Must see- The Dürer House, Albrecht Dürer Straße 39.
Night Life, or Afterlife?
Burgtheater: this theatre hosts the annual German Cabaret Prize, when the stars come out!
Staatstheater: 500 members of staff and performers fill this house with the sounds and sights of ballet, opera and theater.
Kon Tiki: Polynesian polish with seafood and cocktails. Untere Wörthstraße 10-14.
Der Hirsch (The Stag): Clubbing, concerts and wild parties. Vogelweiherstraße 66.

In the Burgstraße 15 stands the Fembohaus. Nurembergs largest remaining one-time residential building built from 1591-1596 by Jakob Wolff Senior now houses the town museum.

In the Weißgerbergasse many buildings were spared the allied bombs, especially noticeable from number 17 to 33, many of which have been turned into bars and cafes. A most curious and colourful example stands at number 8, decorated by Walter Wellhöfer with ceramic reliefs depicting the work of different craftsmen.

The Maxplatz, (Max Square) is dominated by one of the most wonderful old buildings of the 15th Century. The ‘Weinstadel’ is now very popular student accommodation with a view of the Max Bridge, which replaced Nuremberg’s oldest stone bridge in 1852.

Sleeping in Nuremberg:
Hotel Drei Raben: Themed hotel with wonderful details. Couples might want to try the rose bath and there are conference suites and a very cool lounge. From €120. Königstraße 63, Tel +49 (0)911 274380.
Motel One: Cool design, double room from €59, Bahnhofstraße 18. Tel +49 (0)911 2743170
Art Hotel City: Packages, i.e. 2 nights with breakfast in a double room, entrance to 49 museums, Nurembergcard, €199. Bauerngasse 32. Tel +49 (0)911 2747554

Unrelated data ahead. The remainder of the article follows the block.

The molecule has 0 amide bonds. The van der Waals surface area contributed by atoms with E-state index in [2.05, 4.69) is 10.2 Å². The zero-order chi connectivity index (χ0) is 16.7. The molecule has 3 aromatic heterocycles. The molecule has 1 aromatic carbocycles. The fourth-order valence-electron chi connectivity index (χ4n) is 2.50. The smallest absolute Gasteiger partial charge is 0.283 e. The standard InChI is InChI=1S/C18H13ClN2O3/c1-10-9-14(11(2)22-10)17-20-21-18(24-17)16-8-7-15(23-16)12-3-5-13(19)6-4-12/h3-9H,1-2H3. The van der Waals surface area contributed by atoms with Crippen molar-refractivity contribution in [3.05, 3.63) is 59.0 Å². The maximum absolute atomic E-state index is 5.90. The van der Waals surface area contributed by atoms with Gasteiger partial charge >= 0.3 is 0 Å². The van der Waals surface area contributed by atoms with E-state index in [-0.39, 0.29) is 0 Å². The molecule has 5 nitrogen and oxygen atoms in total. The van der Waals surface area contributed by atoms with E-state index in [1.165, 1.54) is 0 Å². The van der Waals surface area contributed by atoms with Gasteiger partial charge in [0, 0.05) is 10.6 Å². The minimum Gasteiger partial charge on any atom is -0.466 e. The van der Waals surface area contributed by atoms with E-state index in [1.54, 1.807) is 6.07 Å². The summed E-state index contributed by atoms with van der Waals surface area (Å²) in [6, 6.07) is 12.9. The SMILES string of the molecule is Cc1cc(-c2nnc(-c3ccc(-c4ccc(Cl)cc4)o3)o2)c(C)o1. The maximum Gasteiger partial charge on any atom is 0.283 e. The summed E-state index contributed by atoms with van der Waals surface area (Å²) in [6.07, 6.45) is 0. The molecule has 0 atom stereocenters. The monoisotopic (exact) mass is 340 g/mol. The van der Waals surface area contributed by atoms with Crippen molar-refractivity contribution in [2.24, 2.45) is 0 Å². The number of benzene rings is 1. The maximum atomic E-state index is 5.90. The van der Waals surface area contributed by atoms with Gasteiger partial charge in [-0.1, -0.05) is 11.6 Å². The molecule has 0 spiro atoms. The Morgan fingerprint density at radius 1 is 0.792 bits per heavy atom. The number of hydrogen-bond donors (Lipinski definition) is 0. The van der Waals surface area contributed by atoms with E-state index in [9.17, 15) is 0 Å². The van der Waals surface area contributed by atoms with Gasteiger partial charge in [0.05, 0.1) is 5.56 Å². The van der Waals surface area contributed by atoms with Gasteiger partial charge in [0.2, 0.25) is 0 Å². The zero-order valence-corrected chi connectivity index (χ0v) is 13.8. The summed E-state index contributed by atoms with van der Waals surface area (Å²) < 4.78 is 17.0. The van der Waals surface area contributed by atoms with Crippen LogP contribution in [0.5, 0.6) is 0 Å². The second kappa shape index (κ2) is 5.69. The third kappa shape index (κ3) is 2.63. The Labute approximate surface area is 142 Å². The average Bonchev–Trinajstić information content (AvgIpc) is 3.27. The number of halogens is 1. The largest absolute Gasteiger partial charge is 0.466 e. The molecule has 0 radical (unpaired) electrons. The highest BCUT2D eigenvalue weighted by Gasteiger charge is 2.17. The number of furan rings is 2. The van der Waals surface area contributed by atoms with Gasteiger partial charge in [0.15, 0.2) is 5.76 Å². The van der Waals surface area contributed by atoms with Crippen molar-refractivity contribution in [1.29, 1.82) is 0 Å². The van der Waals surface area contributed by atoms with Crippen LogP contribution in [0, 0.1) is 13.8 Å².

The view of the river gives you an idea of the original flair of the city that
Wine house.
might even remind you of Strasbourg’s Petite France. We wander along the riverside, cross the Pegnitz once again over the Henkersteg (Hangman’s Bridge) and on a small island in the river, the ‘Trödelmarkt’ (Flea Market), we can view the architecture surrounding us.

The pedestrian zone is unspectacular, and is not dissimilar to any other in Rostock or Ulm, apart from a few highlights. For instance the Nassauer Haus, Karolinen Straße 2, which was rebuilt in 1952 after almost complete destruction in WWII. The tower was originally a place of residence built in the Middle Ages, but had been added to with sandstone floors above and a delicate gallery between the middle windows.

The Lorenz Church

Opposite the Lorenzkirche dominates the proceedings with its three naves. The stunning gothic church built between 1250-1477 with its grand rose window between two slender towers and its striking façade and decorated grand portal show the importance in which it was held by the citizens of the city who financed its construction. A famous addition in 1517/18 was the Englische Gruß by Veit Stoß. This wonderful statue made of gold painted lime wood depicts the Archangel Gabriel and the Virgin Mary in a ring of 55 golden roses.

This statue hangs several metres above the heads of the viewers. It fell in 1817 and was almost completely destroyed but was then painstakingly was restored. An almost 20 metre high sandstone tabernacle built by Adam Kraft between 1493 and 1496 was walled in and thus spared damage during the war. The central kneeling figure of the 3 supporting the sacrament housing is depicted with stone mason’s tools, and is understood to be a self portrait of the artist himself.

This Article is part of the tour "The Golden Road"